How many of you, business people out there, are confused about the difference between lead generation and demand generation? Raise your hands; don’t be shy. There is a distinct difference between these marketing strategies even though some marketing agencies use them both interchangeably or use the wrong one. Here’s a clue: one is focused on changing your clients’ perspective and the one wants to capture their information for you to follow up with.
Let’s start with some marketing strategies definitions I found helpful from Eric Wittlakes Feb. 16, 2012 article, Lead Generation is Crippling Demand Generation:
- Lead generation: collecting registration information, often in exchange for content, in order to build a marketing database for email or telemarketing followup. The direct outcome of lead generation is new contacts available for sales or marketing.
- Demand generation: the practice of creating demand for an organization’s products or services through marketing. The direct outcome is your audience is more likely to purchase your products or services.
Another marketing strategies definition of demand generation comes from Eloqua.com. “Demand generation is the art and science of creating, nurturing, and managing buying interest in your products and services through campaign management, lead management, marketing analysis, and data management.”
These make the most sense of everything I read. Getting leads is growing your lists, which is the way we tend to view general marketing practices, and is a part of demand generation marketing. On the other hand, demand generation means creating interest in your product so that people want it. Think in terms of the different ways diet drinks work to sell their products to all sorts of demographics. When I wonder who an ad is aimed at, I have not been considering that intention behind the ad may be to create demand for the product.
Why is a distinction necessary?
Why the distinction at all? Demand Generation vs. Traditional Marketing Agencies by an author of Inbound Sales Network says, “In today’s business world, more and more companies now hold marketing accountable for revenue contribution or quota; in many cases, they are doing this for the first time.”
If you are a business expecting to outsource your marketing, you might look for an agency whose marketing strategies help you increase potential client demands for your product before you begin qualifying leads. Or you might want to work with the agency to develop marketing strategies to get some qualified leads before doing a broadcast of your product.
Whittlakes explains that lead generation marketing strategies focus on content, blogs, Facebook Pages, Twitter, and whitepaper—all things that an agency uses to capture client information on a registration form. They create a demand for the content, not the product. The primary purpose of these tactics is to only give your content to more qualified leads, the ones who show extra interest by filling in a form.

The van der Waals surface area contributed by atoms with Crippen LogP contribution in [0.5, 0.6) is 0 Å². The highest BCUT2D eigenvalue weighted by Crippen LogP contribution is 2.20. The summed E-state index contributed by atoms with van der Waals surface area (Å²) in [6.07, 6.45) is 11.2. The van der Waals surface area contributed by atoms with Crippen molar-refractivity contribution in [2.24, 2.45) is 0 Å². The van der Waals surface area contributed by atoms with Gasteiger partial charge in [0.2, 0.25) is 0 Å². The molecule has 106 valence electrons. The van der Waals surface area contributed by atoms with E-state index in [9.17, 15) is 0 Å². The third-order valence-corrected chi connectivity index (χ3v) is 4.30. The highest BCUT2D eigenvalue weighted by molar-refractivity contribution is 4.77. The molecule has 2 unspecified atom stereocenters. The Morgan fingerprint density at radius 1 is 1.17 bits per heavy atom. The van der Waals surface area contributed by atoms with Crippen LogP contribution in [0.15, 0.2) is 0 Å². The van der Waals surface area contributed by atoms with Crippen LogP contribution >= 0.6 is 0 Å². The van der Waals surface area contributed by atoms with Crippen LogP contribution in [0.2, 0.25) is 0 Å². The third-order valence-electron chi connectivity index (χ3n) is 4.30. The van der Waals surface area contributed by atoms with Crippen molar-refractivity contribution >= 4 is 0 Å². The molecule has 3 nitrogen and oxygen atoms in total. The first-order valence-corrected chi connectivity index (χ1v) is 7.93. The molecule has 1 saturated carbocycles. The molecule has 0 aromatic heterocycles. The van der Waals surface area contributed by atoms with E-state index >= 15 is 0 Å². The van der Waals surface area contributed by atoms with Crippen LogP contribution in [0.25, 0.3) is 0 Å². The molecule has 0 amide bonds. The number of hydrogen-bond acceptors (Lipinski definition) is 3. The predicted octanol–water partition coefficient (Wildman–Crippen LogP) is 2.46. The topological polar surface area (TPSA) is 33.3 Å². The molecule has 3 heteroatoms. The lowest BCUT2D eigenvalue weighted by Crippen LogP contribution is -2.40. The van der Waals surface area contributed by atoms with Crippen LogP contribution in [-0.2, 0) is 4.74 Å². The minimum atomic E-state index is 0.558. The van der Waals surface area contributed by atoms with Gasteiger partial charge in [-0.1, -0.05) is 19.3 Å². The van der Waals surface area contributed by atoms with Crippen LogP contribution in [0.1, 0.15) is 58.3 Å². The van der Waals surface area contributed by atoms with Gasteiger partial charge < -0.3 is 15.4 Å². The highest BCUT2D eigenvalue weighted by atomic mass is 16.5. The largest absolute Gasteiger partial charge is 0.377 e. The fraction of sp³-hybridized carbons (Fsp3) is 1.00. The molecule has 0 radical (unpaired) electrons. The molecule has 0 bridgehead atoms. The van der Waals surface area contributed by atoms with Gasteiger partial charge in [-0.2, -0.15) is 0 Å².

To Capture or Not to Capture
Marketing strategies made up of demand generation use content marketing, but with a different intended result. The result is to education the audience, shape their perspectives and positions on your product. Since you want this to be distributed broadly, the content is given to all freely without requesting information, a barrier that demand generation marketing doesn’t want. “In other words, maximizing demand generation requires removing registration capture, and therefore lead generation, from the primary flow,” he says.
It is possible to use both in a marketing strategies plan such as the one Eloqua states in their definition above, but they cannot both be combined into a single process. Demand generation marketing programs typically rely on some form of proactive lead generation activities supported by more traditional market programs and processes. Perhaps you, like me, have confused lead generation with demand generation. Converting demand into sales is a totally separate task.
Now that we have good, solid definitions of demand generation and lead generation, it becomes clear to us that there are marked differences between the marketing strategies. However, they’re closely related, with each side in need of the other.
“The traditional view calls for a fairly distinct separation between the two, with demand generation typically handled by marketing — brand awareness, overall interest creation, positioning, etc. — and lead generation handled by sales — lead qualification and follow-up leading to sales engagement,” says Micky Long, vice president and practice director of lead nurturing at integrated B2B public relations and marketing consultancy Arketi Group.
“While both are about delivering a relevant and differentiated message to groups of prospects to build an ongoing connection, the main difference is that demand-generation activities address entire groups of prospects while lead-generation activities are designed to identify and nurture individual prospects.” Long adds that today’s tools and technology blur the lines between the two sides.
And now you know.
If you need some help creating the correct marketing strategies, we at BroadVision Marketing are here to help.
If you have done some demand generation marketing, how did it work for you. Please leave a comment because your idea may help someone else.
Jaco Grobbelaar is the owner of BroadVision Marketing. BroadVision Marketing works with business owners to put in place inbound and outbound marketing strategies that consistently secure new clients. The BroadVision Marketing Training Center is located in Petaluma, CA and primarily serves companies in the San Francisco Bay area.